Written by Hannah Westwood
Hazaar, founded single-handedly by Harriet Noy, is a zero-waste marketplace for students, soon to be rolled out as an app. It began life as ‘Bepop’, a Facebook page for students at the University of Birmingham to sell and swap their items. Harriet and her housemates were all part of sports societies at the time, and they quickly realised just how much their waste was building up ordering costumes that would only be worn once.
We’ve all been there – desperately searching Primark or browsing Amazon Prime for a costume to fit the theme, whether neon, shit shirt or pub golf. The irony is, of course, that over the course of the year all societies end up hosting events with similar themes, and the costume you need for one night is probably on the floor of another student house, having been used the previous week at a different social.
Harriet realised that she and her housemates could easily save some money, and reduce their environmental impact, if they could buy costumes off other students rather than buying new every week.
Now rebranded as Hazaar, the Facebook page allows students to sell anything to fellow students at the same university, and soon grew to a following of over 4,000 students at the University of Birmingham. Over lockdown, Harriet started launching pages at other universities for Hazaar.
Hazaar is a unique marketplace just for students, with all sales occurring in person. This is not only better for the environment, because it reduces packaging and shipping, but it’s much more convenient. Harriet says that this convenience is Hazaar’s USP – with Depop, Vinted and Facebook Marketplace, it can take anywhere from a couple of days to a couple of weeks for something you’ve ordered to arrive. But Hazaar is a whole new story.
“It can be Wednesday, it’s sports night, you go on the app and find a costume, and you can pick it up an hour later – it’s instant,” Harriet told LSM in an interview.
Equally, it’s more convenient for the seller to hand a sold item to someone on campus than have to make the time to package up the item and take it to the Post Office. Especially with both seller and buyer being at the same university, campus is an easy common ground for exchanges to happen.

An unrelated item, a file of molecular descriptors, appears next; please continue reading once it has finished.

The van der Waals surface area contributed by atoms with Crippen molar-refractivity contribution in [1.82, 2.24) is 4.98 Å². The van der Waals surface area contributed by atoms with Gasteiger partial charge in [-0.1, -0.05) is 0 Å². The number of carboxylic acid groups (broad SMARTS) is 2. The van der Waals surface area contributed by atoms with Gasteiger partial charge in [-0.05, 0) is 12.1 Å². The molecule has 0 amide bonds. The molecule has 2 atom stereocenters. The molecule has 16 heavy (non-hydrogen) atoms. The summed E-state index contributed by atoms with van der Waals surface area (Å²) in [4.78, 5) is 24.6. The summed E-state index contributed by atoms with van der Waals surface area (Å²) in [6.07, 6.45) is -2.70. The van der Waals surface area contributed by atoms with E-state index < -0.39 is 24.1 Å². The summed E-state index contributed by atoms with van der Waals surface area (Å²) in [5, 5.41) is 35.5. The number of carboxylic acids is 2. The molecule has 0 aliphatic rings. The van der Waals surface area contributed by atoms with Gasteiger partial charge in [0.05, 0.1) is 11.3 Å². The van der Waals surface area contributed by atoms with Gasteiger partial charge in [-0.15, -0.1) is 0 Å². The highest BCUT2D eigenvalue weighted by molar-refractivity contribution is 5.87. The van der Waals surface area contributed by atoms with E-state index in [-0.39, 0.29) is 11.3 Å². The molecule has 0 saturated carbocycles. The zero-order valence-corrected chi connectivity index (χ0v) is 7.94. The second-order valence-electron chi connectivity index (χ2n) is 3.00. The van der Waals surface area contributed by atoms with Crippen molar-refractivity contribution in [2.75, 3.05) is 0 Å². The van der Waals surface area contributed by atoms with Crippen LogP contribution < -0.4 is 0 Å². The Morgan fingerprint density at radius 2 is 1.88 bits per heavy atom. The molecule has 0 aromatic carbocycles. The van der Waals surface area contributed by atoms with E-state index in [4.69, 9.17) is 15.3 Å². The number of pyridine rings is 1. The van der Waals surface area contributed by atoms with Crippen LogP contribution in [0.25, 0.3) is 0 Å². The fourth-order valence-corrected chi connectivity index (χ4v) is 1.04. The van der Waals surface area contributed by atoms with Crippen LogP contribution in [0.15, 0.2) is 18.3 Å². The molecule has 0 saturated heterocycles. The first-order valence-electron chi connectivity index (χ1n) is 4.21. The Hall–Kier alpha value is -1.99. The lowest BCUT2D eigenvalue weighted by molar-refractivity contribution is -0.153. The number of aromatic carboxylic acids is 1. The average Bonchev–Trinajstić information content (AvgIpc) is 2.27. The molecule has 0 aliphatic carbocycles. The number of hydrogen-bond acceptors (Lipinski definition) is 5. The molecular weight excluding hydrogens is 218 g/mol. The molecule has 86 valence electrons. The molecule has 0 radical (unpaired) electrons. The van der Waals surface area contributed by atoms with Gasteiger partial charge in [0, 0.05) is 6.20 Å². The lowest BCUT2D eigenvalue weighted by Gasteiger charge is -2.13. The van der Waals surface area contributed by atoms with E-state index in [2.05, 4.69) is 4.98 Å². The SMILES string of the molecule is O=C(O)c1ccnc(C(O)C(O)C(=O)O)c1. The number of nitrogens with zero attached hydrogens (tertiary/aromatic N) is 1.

“The app is completely tailored towards students,” Harriet stressed, meaning that it’s easy to find textbooks, decorative items for your student house and clothes for specific socials – things you often can’t find on other apps. There’s even a section for reworked items, for people to sell things they’ve been making during lockdown.
When the app is launched, Hazaar will take a 10% fee per sale – the same as Depop – but with it not using PayPal, the processing fees are slightly lower, meaning that it is cheaper for students to sell on Hazaar than Depop.
Launching a new business venture during lockdown wasn’t easy, but Harriet feels that despite this, she has been able to make the best of it. Firstly, the lockdown gave her more time to be able to work on Hazaar whilst stuck inside and, managing to secure investment, Harriet has started to develop an app for Hazaar, which will be ready for use at the University of Birmingham after Christmas.
“Although it’s my company, it feels like a collaborative thing,” Harriet said, speaking about the amazing community built up around Hazaar.
She has a couple of friends that help with the social media, marketing and publicity side of things, and the reps that run the various Hazaar pages for the different universities all help too. Her investor also contributes her time to helping Harriet get Hazaar off the ground.
Once set up and tested at Birmingham, Harriet plans to start rolling out the app at other universities that have Facebook pages, and the aim is to have it launching at all UK universities by the beginning of next academic year – September 2021. After graduating this summer, she plans to move to Manchester with a couple of friends and work on Hazaar full-time.
In her final year studying towards a degree in Economics, Harriet has always had an interest in small business and working for a start-up, but it is sustainability that is her major motivation behind Hazaar:
“By cutting out postage, there’s no wasteful packaging or travel miles,” Harriet said about why she’d created an app that specifically encourages exchanges in-person.
Harriet has long been interested in sustainability, and founded a plastic-free society at the University of Birmingham. Her aim with Hazaar is to encourage students to reduce their single-use plastic and waste, and take part in a circular economy.
Hannah Westwood is a final year English & American Studies student interested in sustainability, feminism and America. She is also Events & Publicity Officer for Plan-It Change. You can find her on Instagram @hannah.westwood.